>> it will be interesting to see who ends up in the well of that senate. >> thank you both for being with me tonight. coming up, trump loyalists reach a pretty shocking new low. i guess not shocking, but still low. in their defense, the president's escalation with iran, we'll show you what they're saying and why it matters next.
we see that. they mourn soleimani more than they mourn our gold star families who are the ones that suffered under soleimani. >> the only ones that are mourning the loss of soleimani are our democrat leadership and our democrat presidential candidates. >> the house democrats would rather stand with the socialist base than stand against iran. i never thought there would be a moment in time that the speaker of the house of representatives would actually be defending soleimani. >> to be clear, none of those accusations are actually true. speaker pelosi did not defend or mourn soleimani, nor did any democratic candidates. but before this strike, an increasingly dangerous part of trump around his allies' rhetoric is the idea that their domestic political opponents are akin to foreign enemies. jeremy, i'll start with you
first. what is your reaction to seeing those sorts of accusations being lobbed? >> i think two big reactions. it is frustration and it is deja vu. i think i speak on behalf of all of the membership. we continue to, as a country, kind of ignore the bigger picture about what we're doing in the middle east until we have these issues that bring them to the forefront. they're there for the little bit and then they fade away again. we don't as a country say what we're doing there, why are we sending military members there, why have they been there for so many years and what is your end stage, our goal, our strategy? >> that's the kind of conversation i saw in many ways shut down in the run-up to the iraq war particularly, this rhetoric, you are pro-saddam hussein. you hate the troops. you hate america. you are disloyal and unpatriotic. it is striking to see it again. although, it does seem like the
situation has changed in the context politically. >> yeah. i think that's right. i think there are two differences. of course, i was just an army officer during the debate in the run-up to the iraq war. i served in iraq in 2003. but i think one of the differences you see now is that you now have a lot of iraq and afghanistan veterans that are now serving in the congress and are part of this debate. you know, a lot of veterans of the iraq and afghanistan wars are quite hawkish on this issue, but some are not. and some who sponsored the resolution today, she herself served in iraq three times. her husband was a squadron commander in iraq. you see somebody like that, that has deep experience that is pumping the brakes, say thing requires more debate than we had leading up to the 2003 invasion of iraq and that we should at least debate what is the proper role for the congress
here. >> you know, you mentioned, andrew, that hawkishness. i read a fantastic article today talking about his mixed feelings, his opposition to escalation, but there are a lot of folks that served in iraq during the period of insurgency in 2006, 2007, peak violence when there were these efp devices being sent out and killing american soldiers, people that lost loved ones and friends and people in their unit to those devices that ultimate intelligence suggests traced back to soleimani. i wonder what you think about that from almost a first-person perspective. >> that's absolutely right. not a lot of good has come out of the wars in iraq or afghanistan. but phil clay's things is one of those things. i think you're absolutely right. a lot of veterans who remember the war in iraq, who remember the way in which the iranians sponsored militias in the ground, the way in which efps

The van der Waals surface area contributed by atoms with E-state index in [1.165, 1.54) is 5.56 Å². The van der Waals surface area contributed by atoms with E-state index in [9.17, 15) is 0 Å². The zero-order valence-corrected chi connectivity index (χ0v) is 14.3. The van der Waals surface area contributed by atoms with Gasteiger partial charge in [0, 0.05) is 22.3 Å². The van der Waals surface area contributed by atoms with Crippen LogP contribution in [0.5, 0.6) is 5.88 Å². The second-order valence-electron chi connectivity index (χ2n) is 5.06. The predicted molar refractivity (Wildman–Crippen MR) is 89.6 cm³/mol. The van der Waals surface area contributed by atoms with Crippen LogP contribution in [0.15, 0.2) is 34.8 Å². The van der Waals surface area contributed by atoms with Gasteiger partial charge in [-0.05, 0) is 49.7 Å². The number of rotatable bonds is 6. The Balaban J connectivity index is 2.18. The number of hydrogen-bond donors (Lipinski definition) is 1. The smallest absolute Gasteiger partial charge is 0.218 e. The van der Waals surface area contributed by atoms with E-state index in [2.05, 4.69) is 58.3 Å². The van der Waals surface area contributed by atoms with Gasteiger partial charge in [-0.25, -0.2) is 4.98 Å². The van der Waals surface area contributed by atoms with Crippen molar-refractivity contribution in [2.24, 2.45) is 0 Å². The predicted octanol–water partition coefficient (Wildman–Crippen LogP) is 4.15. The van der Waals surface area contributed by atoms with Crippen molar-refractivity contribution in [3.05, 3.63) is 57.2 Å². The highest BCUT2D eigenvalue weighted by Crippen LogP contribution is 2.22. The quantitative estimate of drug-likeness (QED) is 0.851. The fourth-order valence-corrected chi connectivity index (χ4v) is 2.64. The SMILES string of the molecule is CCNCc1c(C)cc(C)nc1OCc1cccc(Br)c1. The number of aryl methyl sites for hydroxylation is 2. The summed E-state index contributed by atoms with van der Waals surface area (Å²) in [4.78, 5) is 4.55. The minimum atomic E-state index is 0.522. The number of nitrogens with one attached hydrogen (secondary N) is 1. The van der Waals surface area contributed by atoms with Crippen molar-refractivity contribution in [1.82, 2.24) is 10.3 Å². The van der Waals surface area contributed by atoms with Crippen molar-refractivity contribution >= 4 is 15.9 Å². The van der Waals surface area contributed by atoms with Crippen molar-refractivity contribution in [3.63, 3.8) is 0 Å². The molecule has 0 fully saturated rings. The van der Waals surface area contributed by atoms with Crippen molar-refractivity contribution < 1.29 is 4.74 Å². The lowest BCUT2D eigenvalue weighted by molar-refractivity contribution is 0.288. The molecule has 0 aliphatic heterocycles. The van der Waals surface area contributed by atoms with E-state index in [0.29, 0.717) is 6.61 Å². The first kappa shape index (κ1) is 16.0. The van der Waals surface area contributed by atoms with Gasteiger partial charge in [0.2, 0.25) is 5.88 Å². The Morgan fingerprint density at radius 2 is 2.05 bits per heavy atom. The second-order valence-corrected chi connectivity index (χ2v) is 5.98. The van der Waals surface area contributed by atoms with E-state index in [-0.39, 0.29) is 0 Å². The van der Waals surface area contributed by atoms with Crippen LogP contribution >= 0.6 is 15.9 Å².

killed so many soldiers, even if they have great weariness about this next phase in the conflict they're not mourning the departure of qassem soleimani from this earth. so i think it is with a lot of those same mixed feelings that soldiers see this. there is a degree of mourning that is taking place. you see veterans who can't believe we're still there after two decades, but on the other hand, they're not shedding any tears for qassem soleimani. >> they can't believe we're still there. one of the points that phil clay made earlier today was talking about i was there the first time we talk fallujah, not the second or the third. the idea of this internal recurrence. and what's so crazy to me is to watch the celebratory nature after like a, quote, bad guy is taken out or a victory is achieved when we have just walked through so many of those moments from mission accomplished on. >> exactly. >> you know, chris, sorry, stepping on andrew there.
that's exactly kind of what it is. we continue to find ourselves in these situations where we're talking about what really are tactical victories if you will or tactical situations and not tieing that to the bigger picture. to andrew's point there are a variety of veterans. we're not a monolithic group. some people are celebrating what happened. other people, as andrew said, no one is sad about qassem soleimani's death. but the debate needs to be about something higher than that. that's what they're trying to get at. why are we there? let's not easily walk into another situation where we're going to get mired. >> andrew? >> yeah. you know, i had this terrible moment in december of 2015 when i was serving in the pentagon as the senior middle east guy there. and we were -- the iraqi forces were retaking the city of ramadi at the time. and i was looking at the map and my intelligence briefer was showing me these places. i was like, yeah, i got it. i know exactly where that is. i spent quite a lot of time